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Christ is risen!

“Now I recognize you!” He was an old friend from High School, and, for the life of me, I couldn’t remember the face UNTIL he made that facial expression he use to make at lunchtime that made us fall on the floor laughing!

I love moments like that when the “AHA” moment comes and clarity arrives! It is such a reassuring feeling that maybe I haven’t really lost my mind! In fact, the older I get, the more challenging my memory becomes!

Look at our Gospel Lesson today in Luke 24:12-35. We won’t read the whole passage, but please note this section:

While they were talking and discussing together, Jesus himself drew near and went with them. But their eyes were kept from recognizing him. And he said to them, “What is this conversation which you are holding with each other as you walk?” And they stood still looking sad. Then one of them, named Cleopas, answered him, “Are you the only visitor to Jerusalem who does not know the things that have happened there in these days?” And he said to them, “What things?” And they said to him, “Concerning Jesus of Nazareth, who was a prophet mighty in deed and word before God and all the people, and how our chief priests and rulers delivered him up to be condemned to death, and crucified him. But we had hoped that he was the one to redeem Israel. Yes, and besides all this, it is now the third day since this happened. Moreover, some women of our company amazed us. They were at the tomb early in the morning and did not find his body; and they came back saying that they had even seen a vision of angels, who said that he was alive. Some of those who were with us went to the tomb, and found it just as the women had said; but him they did not see.” And he said to them, “O foolish men, and slow of heart to believe all that the prophets have spoken! Was it not necessary that the Christ should suffer these things and enter into his glory?” And beginning with Moses and all the prophets, he interpreted to them in all the scriptures the things concerning himself.

So they drew near to the village to which they were going. He appeared to be going further, but they constrained him, saying, “Stay with us, for it is toward evening and the day is now far spent.” So he went in to stay with them. When he was at table with them, he took the bread and blessed, and broke it, and gave it to them. And their eyes were opened and they recognized him; and he vanished out of their sight. They said to each other, “Did not our hearts burn within us while he talked to us on the road, while he opened to us the scriptures?” And they rose that same hour and returned to Jerusalem; and they found the eleven gathered together and those who were with them, who said, “The Lord has risen indeed, and has appeared to Simon!” Then they told what had happened on the road, and how he was known to them in the breaking of the bread.

Wouldn’t you have loved to have a recording of this discussion? By the way, we actually do. It’s the consistent teachings of the Church for centuries that enshrined for us the Lord interpreting the Holy Scriptures to His disciples. They taught us what He taught them!

Notice; these two disciples of Jesus are “blinded” by the cares of their lives. Here they are, walking along and the Lord Himself joins their company and the scripture declares that “their eyes were kept from recognizing Him.” Why? Well, because the wonderful work that was done for these men would have been short-circuited by any other event! And the Lord wanted to make a very important point about how to truly recognize Him for all of us! He was known to them in the breaking of the bread!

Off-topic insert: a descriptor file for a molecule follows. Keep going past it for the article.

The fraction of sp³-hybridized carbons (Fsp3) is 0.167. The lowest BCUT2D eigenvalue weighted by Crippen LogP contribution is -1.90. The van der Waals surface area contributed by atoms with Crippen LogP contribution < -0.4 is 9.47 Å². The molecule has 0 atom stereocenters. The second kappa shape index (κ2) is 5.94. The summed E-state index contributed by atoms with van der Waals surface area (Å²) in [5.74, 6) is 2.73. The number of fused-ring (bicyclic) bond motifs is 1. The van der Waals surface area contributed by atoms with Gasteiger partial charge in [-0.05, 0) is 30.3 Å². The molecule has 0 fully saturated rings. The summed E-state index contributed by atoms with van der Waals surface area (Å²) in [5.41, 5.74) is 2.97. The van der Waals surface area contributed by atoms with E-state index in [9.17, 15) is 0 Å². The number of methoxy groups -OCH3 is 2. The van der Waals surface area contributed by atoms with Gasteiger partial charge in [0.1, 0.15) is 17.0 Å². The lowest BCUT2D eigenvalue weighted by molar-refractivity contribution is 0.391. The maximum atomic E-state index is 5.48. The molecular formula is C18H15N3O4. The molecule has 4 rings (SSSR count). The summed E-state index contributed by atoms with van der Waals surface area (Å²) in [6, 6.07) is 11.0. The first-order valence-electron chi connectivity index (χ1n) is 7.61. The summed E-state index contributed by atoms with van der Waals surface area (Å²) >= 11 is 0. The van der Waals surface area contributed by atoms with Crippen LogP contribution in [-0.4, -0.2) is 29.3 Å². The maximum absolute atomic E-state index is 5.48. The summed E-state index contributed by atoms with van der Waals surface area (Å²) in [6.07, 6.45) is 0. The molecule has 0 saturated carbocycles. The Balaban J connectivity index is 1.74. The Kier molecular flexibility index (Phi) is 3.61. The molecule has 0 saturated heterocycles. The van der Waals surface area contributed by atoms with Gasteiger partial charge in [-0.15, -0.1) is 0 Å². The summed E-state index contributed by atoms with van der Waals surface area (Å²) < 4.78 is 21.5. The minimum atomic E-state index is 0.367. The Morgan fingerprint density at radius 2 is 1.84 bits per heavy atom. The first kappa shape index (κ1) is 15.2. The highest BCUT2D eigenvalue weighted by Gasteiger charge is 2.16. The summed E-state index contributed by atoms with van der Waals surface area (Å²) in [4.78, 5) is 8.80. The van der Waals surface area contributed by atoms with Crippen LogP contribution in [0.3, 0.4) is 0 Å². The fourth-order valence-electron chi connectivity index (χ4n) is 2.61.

By the way, today is also the name day for our parish as we celebrate the holy martyrs Raphael, Nicholas, and Irene. These holy friends contested for the Lord in 1463 AD, 10 years after the fall of Constantinople. The Ottomans came to the island of Lesvos and demanded the village of Mitilene convert to Islam or die. St. Raphael was the local monastic priest and Nicholas was his deacon. As they tortured St. Raphael, they tied Nicholas to a tree to force him to witness the torture of his spiritual father. St. Raphael succumbed to his wounds and St. Nicholas died of a heart attack as he watched the horror of evil. St. Irene was the 12-year-old daughter of the mayor of the city and the whole village was made to witness these barbarians torture St. Irene by placing her in a clay pot over a fire! The whole village was told they could spare their lives if they converted to Islam, but no one abandoned Christ. They knew Christ and refused to abandon Him. The whole village was slaughtered.

Jesus will be known to us today during this Bright Week as we have eyes to see Him in the Breaking of the Bread of the Holy Eucharist. It is precisely this lesson the Lord wished to reveal and preserve for us in this powerful lesson during this wonderful week. We will know Him in the faces of those who break bread with us. We will know Him in the powerful liturgies where our life comes into focus and we are “awake” to His presence among us in the Eucharistic meal. We will know Him in our world as we “see” His face in the spiritually hungry souls all around us as they long to see Him and recognize Him in us!

P.S. Having contended on Lesvos for the sake of Christ God, you have sanctified the island since the discovery of your sacred relics, O blessed ones; wherefore we honor you, O God-bearing Raphael, together with Nicholas and virgin Irene, as our divine protectors, and intercessors with the Lord.

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